People hold hands as they attend a special service for murdered Labour Party MP Jo Cox, at Trafalgar Square in London, Britain June 22, 2016.

People hold hands as they attend a special service for murdered Labour Party MP Jo Cox, at Trafalgar Square in London, Britain June 22, 2016. 

Credit:

Reuters/Toby Melville

The alleged assailant of British lawmaker Jo Cox, whose shooting and stabbing death shocked the nation, will be tried in November under anti-terrorism legislation, a judge ruled Thursday.

Thomas Mair, 52, made a brief appearance via video link at London's Old Bailey central criminal court, and spoke from prison only to confirm his name, as Britain voted in a referendum that could make it the first country to leave the European Union.

Mair is charged with murder and possession of a firearm and the case is being heard under the "terrorism protocol".

At his first court hearing on Saturday, Mair had said his name was "Death to traitors, freedom for Britain."

Cox was slain a week ago as she was on her way to meet residents in her constituency in Birstall in northern England. The attack came outside a public library.

The killing of Cox, a pro-EU lawmaker who had defended immigration and refugee rights, led to a three-day suspension in campaigning ahead of the UK's referendum today on whether to stay or leave the European Union.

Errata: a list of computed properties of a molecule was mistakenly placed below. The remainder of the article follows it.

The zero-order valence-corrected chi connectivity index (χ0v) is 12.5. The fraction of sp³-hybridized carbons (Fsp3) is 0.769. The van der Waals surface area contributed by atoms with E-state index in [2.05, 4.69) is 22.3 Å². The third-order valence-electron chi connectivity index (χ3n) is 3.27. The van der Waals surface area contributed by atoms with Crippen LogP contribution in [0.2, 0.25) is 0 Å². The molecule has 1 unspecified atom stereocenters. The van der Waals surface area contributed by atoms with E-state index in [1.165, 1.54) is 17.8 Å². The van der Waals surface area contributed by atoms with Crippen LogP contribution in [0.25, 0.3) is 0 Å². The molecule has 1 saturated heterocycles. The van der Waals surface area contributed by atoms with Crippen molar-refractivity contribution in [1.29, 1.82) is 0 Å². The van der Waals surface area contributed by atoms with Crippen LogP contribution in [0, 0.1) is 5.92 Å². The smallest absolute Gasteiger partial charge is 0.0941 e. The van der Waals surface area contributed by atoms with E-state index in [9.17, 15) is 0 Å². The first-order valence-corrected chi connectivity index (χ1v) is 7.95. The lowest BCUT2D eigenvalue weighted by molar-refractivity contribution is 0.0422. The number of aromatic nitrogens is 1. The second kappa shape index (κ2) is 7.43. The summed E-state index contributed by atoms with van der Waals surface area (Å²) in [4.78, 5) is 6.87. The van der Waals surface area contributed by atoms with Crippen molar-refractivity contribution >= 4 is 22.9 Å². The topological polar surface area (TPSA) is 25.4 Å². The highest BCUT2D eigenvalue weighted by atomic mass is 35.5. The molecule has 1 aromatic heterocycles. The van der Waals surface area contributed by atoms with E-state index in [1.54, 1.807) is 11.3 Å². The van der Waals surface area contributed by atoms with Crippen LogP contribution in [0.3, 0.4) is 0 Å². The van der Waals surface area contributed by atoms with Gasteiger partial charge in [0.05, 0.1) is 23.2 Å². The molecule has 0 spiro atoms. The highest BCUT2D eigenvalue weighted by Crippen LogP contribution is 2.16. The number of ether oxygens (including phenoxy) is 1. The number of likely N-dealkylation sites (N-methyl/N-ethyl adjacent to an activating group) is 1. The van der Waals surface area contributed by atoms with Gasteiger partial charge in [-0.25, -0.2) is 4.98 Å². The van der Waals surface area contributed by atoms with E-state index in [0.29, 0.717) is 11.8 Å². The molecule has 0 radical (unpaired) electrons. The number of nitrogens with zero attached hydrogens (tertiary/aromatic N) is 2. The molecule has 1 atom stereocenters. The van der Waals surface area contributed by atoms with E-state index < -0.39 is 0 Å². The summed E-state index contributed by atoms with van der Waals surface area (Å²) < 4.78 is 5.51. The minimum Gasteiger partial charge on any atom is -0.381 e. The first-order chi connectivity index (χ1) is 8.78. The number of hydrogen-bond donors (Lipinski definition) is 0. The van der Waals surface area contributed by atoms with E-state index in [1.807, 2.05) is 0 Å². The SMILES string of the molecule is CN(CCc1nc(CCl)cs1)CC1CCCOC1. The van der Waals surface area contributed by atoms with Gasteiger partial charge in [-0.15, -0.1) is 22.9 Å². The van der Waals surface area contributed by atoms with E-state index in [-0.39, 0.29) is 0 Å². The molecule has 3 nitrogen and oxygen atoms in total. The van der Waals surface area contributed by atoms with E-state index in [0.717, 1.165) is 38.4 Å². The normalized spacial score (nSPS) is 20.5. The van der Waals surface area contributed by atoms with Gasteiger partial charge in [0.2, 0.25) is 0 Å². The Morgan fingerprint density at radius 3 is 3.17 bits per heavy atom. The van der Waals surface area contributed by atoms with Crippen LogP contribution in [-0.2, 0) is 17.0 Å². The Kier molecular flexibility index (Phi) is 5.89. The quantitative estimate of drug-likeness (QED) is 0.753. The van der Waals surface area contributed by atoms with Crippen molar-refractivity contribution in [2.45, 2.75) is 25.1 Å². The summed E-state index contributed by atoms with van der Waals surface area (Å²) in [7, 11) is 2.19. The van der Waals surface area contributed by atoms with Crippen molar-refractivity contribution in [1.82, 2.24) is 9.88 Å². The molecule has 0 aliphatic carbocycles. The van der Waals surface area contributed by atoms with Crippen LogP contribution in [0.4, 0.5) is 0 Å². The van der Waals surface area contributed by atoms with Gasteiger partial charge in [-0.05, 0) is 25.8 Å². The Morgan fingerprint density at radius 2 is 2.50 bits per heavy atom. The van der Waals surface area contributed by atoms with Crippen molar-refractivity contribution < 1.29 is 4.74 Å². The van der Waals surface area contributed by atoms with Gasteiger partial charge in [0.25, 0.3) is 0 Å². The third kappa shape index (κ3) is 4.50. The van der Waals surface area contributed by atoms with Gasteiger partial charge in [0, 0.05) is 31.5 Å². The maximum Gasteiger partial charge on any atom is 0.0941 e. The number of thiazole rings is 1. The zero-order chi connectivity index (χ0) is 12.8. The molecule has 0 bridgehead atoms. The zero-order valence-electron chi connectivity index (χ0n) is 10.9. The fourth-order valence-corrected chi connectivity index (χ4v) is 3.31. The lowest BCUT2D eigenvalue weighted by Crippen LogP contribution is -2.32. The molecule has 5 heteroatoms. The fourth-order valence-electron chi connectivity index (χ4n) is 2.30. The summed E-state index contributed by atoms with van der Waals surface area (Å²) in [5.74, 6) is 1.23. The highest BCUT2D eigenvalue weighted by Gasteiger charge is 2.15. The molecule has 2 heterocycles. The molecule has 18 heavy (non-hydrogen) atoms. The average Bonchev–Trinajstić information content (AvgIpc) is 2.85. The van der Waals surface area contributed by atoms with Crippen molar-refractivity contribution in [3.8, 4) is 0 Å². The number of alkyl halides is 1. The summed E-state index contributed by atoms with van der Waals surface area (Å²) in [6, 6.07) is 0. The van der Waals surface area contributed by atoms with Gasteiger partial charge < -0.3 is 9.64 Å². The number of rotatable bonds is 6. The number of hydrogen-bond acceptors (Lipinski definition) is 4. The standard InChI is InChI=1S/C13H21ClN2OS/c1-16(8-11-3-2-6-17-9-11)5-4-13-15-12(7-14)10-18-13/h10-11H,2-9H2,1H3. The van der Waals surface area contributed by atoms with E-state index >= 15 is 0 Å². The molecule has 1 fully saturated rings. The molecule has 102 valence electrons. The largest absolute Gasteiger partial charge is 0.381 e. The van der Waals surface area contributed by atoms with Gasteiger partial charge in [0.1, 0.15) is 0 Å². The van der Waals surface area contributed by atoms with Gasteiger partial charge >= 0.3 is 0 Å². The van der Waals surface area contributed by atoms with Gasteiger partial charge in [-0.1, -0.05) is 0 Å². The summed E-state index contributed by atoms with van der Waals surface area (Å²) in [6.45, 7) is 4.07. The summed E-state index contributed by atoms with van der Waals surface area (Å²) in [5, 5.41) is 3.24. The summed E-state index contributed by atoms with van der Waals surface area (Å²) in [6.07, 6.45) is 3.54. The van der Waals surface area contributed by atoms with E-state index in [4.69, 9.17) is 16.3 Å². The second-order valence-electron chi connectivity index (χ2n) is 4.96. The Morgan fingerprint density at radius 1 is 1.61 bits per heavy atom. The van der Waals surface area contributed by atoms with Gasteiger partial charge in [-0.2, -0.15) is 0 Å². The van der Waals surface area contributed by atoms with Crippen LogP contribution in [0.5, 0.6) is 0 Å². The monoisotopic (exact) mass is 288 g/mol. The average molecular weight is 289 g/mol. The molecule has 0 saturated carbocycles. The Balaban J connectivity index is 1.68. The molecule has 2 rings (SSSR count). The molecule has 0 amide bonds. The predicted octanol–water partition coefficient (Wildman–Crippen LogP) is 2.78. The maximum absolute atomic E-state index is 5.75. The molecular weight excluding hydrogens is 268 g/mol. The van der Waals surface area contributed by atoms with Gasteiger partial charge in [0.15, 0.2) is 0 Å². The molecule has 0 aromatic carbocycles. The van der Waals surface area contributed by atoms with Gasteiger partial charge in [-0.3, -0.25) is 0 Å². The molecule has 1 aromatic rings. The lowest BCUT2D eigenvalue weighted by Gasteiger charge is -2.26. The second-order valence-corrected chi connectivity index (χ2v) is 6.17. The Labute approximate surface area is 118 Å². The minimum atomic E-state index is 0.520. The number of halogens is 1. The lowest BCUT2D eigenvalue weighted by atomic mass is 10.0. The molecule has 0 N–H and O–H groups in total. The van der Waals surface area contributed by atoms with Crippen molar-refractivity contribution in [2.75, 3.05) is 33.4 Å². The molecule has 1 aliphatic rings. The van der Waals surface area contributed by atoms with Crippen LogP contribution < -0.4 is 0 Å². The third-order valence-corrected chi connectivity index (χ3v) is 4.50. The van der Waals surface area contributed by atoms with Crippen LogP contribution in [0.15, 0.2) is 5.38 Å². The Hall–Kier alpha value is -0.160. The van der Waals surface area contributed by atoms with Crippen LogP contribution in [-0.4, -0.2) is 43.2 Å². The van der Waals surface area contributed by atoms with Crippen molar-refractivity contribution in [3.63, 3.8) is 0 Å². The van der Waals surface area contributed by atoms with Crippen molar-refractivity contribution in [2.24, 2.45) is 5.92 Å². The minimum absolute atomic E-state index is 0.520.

Judge John Saunders set a provisional trial date for November 14, with a plea hearing set for October 4.

Mair will next appear before the court on September 19.

There has been an outpouring of support for Cox and her causes since her death. More than 42,000 people have donated to a fundraiser page online set up by Cox’s grieving husband, Brendan, and some of Cox’s friends. As of midday Thursday, it has raised more than $2 million.

These causes include, The Royal Voluntary Service, which supports volunteers helping combat loneliness in Cox's constituency; the anti-extremist group Hope Not Hate; and The White Helmets, volunteer search and rescue workers in Syria.

Also earlier this week, the charity Oxfam said it would honor Cox, a former Oxfam activist, with an album of live music from the Glastonbury Festival, with proceeds going to help refugees

"Given Jo’s tireless work to help refugees both at Oxfam and beyond it felt appropriate to dedicate the album to her,” Mark Goldring, Oxfam's chief executive in the UK, was quoted as saying

Among the bands contributing to the album: Coldplay, Muse, Sigur Rós, Chvrches, Two Door Cinema Club, The 1975 and Years & Years.

The World’s Daniel Ofman contributed to this report.

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